- Lauren Simmons was the youngest-ever female trader and only the second Black woman in the role.
- In 2018 she left the prestigious — but low-paying — job on Wall Street to pursue entrepreneurship.
- Looking back, Simmons says her time at the NYSE was valuable, but leaving was an easy decision.
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I am many things — when listed on paper — that don’t make sense. An anomaly, if you will.
I am a woman, African American, and I am young. I didn’t major in finance, nor did I attend an Ivy League school. I’m also from the south, so it’s assumed I’m inherently uneducated.
But despite all of those things, in 2017 I made history by becoming only the second African American woman equity trader in the New York Stock Exchange’s 225 years, in addition to being the youngest.
There are people who try to reduce the significance of this accomplishment and say it bears no importance, or “why make everything about race.” And I do agree, in this age, it’s a shame that there are still race and gender barriers that need to be broken.
But the hard truth is that these barriers still exist, and so we must continue to mark and celebrate these wins as they come.
For the most part, I enjoyed my time as a trader at the NYSE.
It was a fast-paced, exciting new environment, in which I gained a lot. I was also only making $12,000/year on the floor, so my enjoyment and eagerness were pure. While I’m forever grateful for that opportunity and stepping stone, I appreciate it more so for the life experiences that it has lent me because truth be told, all that glitters isn’t always gold.
I have always been a woman and I have always been black. Both are a part of my identity. But at that time, it had honestly never crossed my mind. Back then, the only thing that I cared about was doing well in my role and passing the Series 19 test, which historically has an 80% fail rate. I always intended to learn from my colleagues, so imagine my surprise when my asking for suggestions on passing the Series 19 was met with a sea of blank stares.
Clearly, no one was going out of their way to help me. In hindsight, many of them wouldn’t have had the advice to offer regardless, considering they hadn’t passed the test themselves. My employer often told the story of how in his day they could go in for testing and bring along a 6-pack of beer for the test administrator while they basically graded their own tests — with the correct answers. It was then that I learned I was very much in a sink or swim environment.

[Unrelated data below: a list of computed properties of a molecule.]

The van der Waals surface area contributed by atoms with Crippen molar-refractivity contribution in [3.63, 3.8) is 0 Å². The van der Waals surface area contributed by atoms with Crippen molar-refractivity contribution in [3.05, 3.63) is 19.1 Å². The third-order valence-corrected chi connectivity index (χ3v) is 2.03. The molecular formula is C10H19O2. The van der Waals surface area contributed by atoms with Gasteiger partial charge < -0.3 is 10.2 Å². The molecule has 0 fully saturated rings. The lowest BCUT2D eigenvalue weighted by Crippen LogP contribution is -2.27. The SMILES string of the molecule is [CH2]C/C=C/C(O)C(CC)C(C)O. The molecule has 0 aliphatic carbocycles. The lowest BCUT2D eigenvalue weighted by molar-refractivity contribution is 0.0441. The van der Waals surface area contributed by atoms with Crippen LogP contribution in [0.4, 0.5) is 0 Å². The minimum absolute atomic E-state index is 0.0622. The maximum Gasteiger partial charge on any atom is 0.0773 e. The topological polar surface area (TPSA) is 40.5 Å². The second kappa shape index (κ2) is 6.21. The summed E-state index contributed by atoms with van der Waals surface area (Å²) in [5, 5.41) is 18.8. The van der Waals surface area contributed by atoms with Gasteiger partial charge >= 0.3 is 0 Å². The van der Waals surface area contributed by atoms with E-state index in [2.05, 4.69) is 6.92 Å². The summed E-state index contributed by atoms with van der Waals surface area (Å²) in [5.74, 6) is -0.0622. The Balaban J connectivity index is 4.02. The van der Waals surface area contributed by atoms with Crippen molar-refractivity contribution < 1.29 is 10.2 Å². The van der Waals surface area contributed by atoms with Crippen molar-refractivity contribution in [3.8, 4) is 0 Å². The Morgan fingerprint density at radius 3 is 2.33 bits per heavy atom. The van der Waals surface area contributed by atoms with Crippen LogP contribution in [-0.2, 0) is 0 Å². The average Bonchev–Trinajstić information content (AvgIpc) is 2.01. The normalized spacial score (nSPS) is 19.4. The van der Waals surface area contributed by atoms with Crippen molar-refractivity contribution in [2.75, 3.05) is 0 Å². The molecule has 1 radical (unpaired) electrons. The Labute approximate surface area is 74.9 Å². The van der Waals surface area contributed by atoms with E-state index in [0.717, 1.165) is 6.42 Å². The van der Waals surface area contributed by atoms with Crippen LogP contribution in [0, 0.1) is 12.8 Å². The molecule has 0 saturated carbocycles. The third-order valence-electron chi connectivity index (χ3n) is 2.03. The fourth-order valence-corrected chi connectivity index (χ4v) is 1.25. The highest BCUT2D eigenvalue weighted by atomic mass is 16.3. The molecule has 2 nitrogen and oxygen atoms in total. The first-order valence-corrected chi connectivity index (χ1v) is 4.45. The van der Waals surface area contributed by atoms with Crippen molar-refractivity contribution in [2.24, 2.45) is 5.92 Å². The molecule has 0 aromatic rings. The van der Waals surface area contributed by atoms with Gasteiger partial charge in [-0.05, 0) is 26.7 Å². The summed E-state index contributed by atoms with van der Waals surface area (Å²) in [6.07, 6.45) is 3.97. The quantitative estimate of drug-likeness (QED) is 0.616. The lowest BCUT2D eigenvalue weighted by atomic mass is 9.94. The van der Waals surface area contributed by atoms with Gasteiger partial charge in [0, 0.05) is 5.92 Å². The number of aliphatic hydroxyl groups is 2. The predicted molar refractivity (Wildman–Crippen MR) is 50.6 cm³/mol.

While no one was overtly racist, sexist, or inappropriate to my face, it was glaringly obvious that there was an unspoken camaraderie that I would never be privy to. At first, I was invited to parties and warmly introduced to clients; feeling as though I belonged. That energy swiftly changed as my story — being the youngest female equity trader on the floor — captured the attention of the media. Then I began to get shut out.
It was not all difficult. I did have a handful of professionals around me who were champions of my success, and I did lean into them deeply, like Richard Rosenblatt, the executive governor of the NYSE. He still graciously remains a close mentor of mine. Another ally was Bobby Greason, my direct supervisor and head floor trader at Rosenblatt. He taught me that these mishaps don’t define us or our future.
I don’t share this story to play the victim, but to shine a light on the truth.
I also want to (hopefully) acknowledge and stand in solidarity with others who may be experiencing the same on their own journeys. For every 10 people who may be trying to pull you down, there’s at least one champion helping to push you up; it’s not the quantity of the people who have your back, but the quality.
There are various points in life where you come to realize you’ve taken everything you could from a specific role or path in your career and you make a decision to either stay on the same trajectory or pivot, possibly in a new direction, if an opportunity arises. I had come upon a crossroads of either staying in corporate America or becoming an entrepreneur and continuing to bet on myself (as I have done so many times before, successfully). I chose to leave the trading floor and never looked back.
Now, I work tirelessly on a handful of various endeavors. I have a book coming out and an AGC studio film based on my life experiences in pre-production. This summer, I’ll be hosting my debut television series “Going Public,” which aims to democratize IPOs by allowing retail, at-home investors in on the action.
Overall, my life goal is to be part of a movement promoting change and giving minorities — whether women, people of color, or younger generations — the tools necessary to help forge their own paths to success. Perhaps one day, male-dominated industries will be a thing of the past and we’ll have an accurate economic representation of what America actually looks like, in its entirety.
This piece isn’t to discourage other women from entering industries that are male-dominated, but rather to arm themselves with the power to know it can be done. Just know you’re going to have to work that much harder for it.
At the end of it all, it wasn’t a hard decision to leave the NYSE. I had to be (and will always be) authentically Lauren Simmons. I knew this chapter of my career was no longer bringing me joy and that some experiences are just meant to be short-lived, like a series of chess moves on the way to your next win. I had a lot of opportunities on the horizon and like my mentor, the uncanny ability to make swift and decisive moves, with unapologetic force.
Lauren Simmons is a personal finance speaker, author, producer, and former stock trader for Rosenblatt Securities.